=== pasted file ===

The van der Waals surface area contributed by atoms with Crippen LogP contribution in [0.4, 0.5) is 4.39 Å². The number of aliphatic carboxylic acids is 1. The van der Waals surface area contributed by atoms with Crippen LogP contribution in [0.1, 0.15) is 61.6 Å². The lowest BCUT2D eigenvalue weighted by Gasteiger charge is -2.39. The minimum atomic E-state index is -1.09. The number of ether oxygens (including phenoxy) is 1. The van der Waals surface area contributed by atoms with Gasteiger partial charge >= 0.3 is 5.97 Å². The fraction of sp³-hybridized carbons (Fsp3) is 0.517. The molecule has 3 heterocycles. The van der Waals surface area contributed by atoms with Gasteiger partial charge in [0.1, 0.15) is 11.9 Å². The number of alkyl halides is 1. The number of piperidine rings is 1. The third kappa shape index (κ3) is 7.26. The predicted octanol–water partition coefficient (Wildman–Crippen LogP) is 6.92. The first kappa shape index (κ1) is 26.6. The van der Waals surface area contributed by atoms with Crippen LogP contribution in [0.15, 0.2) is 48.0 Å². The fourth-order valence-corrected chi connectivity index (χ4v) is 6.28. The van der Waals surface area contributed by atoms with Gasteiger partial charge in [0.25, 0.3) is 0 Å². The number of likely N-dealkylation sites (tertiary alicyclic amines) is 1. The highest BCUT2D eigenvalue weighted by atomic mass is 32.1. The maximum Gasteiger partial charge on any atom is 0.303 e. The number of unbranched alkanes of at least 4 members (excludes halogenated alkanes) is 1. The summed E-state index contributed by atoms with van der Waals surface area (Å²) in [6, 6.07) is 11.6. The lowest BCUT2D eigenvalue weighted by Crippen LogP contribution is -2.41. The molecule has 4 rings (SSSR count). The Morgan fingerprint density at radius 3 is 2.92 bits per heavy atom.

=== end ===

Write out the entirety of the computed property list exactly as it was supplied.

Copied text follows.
The van der Waals surface area contributed by atoms with Crippen LogP contribution in [0.4, 0.5) is 4.39 Å². The number of aliphatic carboxylic acids is 1. The van der Waals surface area contributed by atoms with Crippen LogP contribution in [0.1, 0.15) is 61.6 Å². The lowest BCUT2D eigenvalue weighted by Gasteiger charge is -2.39. The minimum atomic E-state index is -1.09. The number of ether oxygens (including phenoxy) is 1. The van der Waals surface area contributed by atoms with Gasteiger partial charge >= 0.3 is 5.97 Å². The fraction of sp³-hybridized carbons (Fsp3) is 0.517. The molecule has 3 heterocycles. The van der Waals surface area contributed by atoms with Gasteiger partial charge in [0.1, 0.15) is 11.9 Å². The number of alkyl halides is 1. The number of piperidine rings is 1. The third kappa shape index (κ3) is 7.26. The predicted octanol–water partition coefficient (Wildman–Crippen LogP) is 6.92. The first kappa shape index (κ1) is 26.6. The van der Waals surface area contributed by atoms with Crippen LogP contribution in [0.15, 0.2) is 48.0 Å². The fourth-order valence-corrected chi connectivity index (χ4v) is 6.28. The van der Waals surface area contributed by atoms with Gasteiger partial charge in [0.25, 0.3) is 0 Å². The number of likely N-dealkylation sites (tertiary alicyclic amines) is 1. The highest BCUT2D eigenvalue weighted by atomic mass is 32.1. The maximum Gasteiger partial charge on any atom is 0.303 e. The number of unbranched alkanes of at least 4 members (excludes halogenated alkanes) is 1. The summed E-state index contributed by atoms with van der Waals surface area (Å²) in [6, 6.07) is 11.6. The lowest BCUT2D eigenvalue weighted by Crippen LogP contribution is -2.41. The molecule has 4 rings (SSSR count). The Morgan fingerprint density at radius 3 is 2.92 bits per heavy atom.